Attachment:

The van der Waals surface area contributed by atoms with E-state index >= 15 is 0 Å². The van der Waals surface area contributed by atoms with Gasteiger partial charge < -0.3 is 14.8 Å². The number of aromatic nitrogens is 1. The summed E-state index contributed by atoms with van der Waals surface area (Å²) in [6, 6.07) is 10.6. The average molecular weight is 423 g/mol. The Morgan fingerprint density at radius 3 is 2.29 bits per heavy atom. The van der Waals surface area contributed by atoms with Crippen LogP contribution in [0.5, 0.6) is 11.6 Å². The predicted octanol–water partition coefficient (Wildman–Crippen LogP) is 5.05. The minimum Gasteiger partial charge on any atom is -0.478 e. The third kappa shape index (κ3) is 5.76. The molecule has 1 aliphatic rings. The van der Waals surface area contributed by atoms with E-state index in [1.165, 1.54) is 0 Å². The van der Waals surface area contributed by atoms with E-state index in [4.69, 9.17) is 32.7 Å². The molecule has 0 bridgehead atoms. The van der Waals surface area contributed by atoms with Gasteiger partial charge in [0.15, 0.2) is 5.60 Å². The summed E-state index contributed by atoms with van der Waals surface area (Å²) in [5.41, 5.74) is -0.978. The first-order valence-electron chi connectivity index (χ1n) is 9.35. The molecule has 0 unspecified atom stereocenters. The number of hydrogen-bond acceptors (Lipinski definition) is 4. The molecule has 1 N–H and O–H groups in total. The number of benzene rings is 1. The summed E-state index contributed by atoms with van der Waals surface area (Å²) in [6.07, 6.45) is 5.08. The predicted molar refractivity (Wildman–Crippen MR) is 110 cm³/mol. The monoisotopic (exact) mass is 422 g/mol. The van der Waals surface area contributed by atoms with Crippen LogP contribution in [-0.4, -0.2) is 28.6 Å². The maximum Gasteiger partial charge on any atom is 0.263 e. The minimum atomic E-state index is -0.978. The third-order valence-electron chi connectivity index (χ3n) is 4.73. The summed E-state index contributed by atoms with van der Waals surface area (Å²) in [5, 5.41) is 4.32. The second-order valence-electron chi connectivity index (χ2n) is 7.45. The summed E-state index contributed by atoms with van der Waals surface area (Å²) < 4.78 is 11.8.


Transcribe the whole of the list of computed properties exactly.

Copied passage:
The van der Waals surface area contributed by atoms with E-state index >= 15 is 0 Å². The van der Waals surface area contributed by atoms with Gasteiger partial charge < -0.3 is 14.8 Å². The number of aromatic nitrogens is 1. The summed E-state index contributed by atoms with van der Waals surface area (Å²) in [6, 6.07) is 10.6. The average molecular weight is 423 g/mol. The Morgan fingerprint density at radius 3 is 2.29 bits per heavy atom. The van der Waals surface area contributed by atoms with Crippen LogP contribution in [0.5, 0.6) is 11.6 Å². The predicted octanol–water partition coefficient (Wildman–Crippen LogP) is 5.05. The minimum Gasteiger partial charge on any atom is -0.478 e. The third kappa shape index (κ3) is 5.76. The molecule has 1 aliphatic rings. The van der Waals surface area contributed by atoms with E-state index in [1.165, 1.54) is 0 Å². The van der Waals surface area contributed by atoms with E-state index in [4.69, 9.17) is 32.7 Å². The molecule has 0 bridgehead atoms. The van der Waals surface area contributed by atoms with Gasteiger partial charge in [0.15, 0.2) is 5.60 Å². The summed E-state index contributed by atoms with van der Waals surface area (Å²) in [5.41, 5.74) is -0.978. The first-order valence-electron chi connectivity index (χ1n) is 9.35. The molecule has 0 unspecified atom stereocenters. The number of hydrogen-bond acceptors (Lipinski definition) is 4. The molecule has 1 N–H and O–H groups in total. The number of benzene rings is 1. The summed E-state index contributed by atoms with van der Waals surface area (Å²) in [6.07, 6.45) is 5.08. The predicted molar refractivity (Wildman–Crippen MR) is 110 cm³/mol. The monoisotopic (exact) mass is 422 g/mol. The van der Waals surface area contributed by atoms with Crippen LogP contribution in [-0.4, -0.2) is 28.6 Å². The maximum Gasteiger partial charge on any atom is 0.263 e. The minimum atomic E-state index is -0.978. The third-order valence-electron chi connectivity index (χ3n) is 4.73. The summed E-state index contributed by atoms with van der Waals surface area (Å²) in [5, 5.41) is 4.32. The second-order valence-electron chi connectivity index (χ2n) is 7.45. The summed E-state index contributed by atoms with van der Waals surface area (Å²) < 4.78 is 11.8.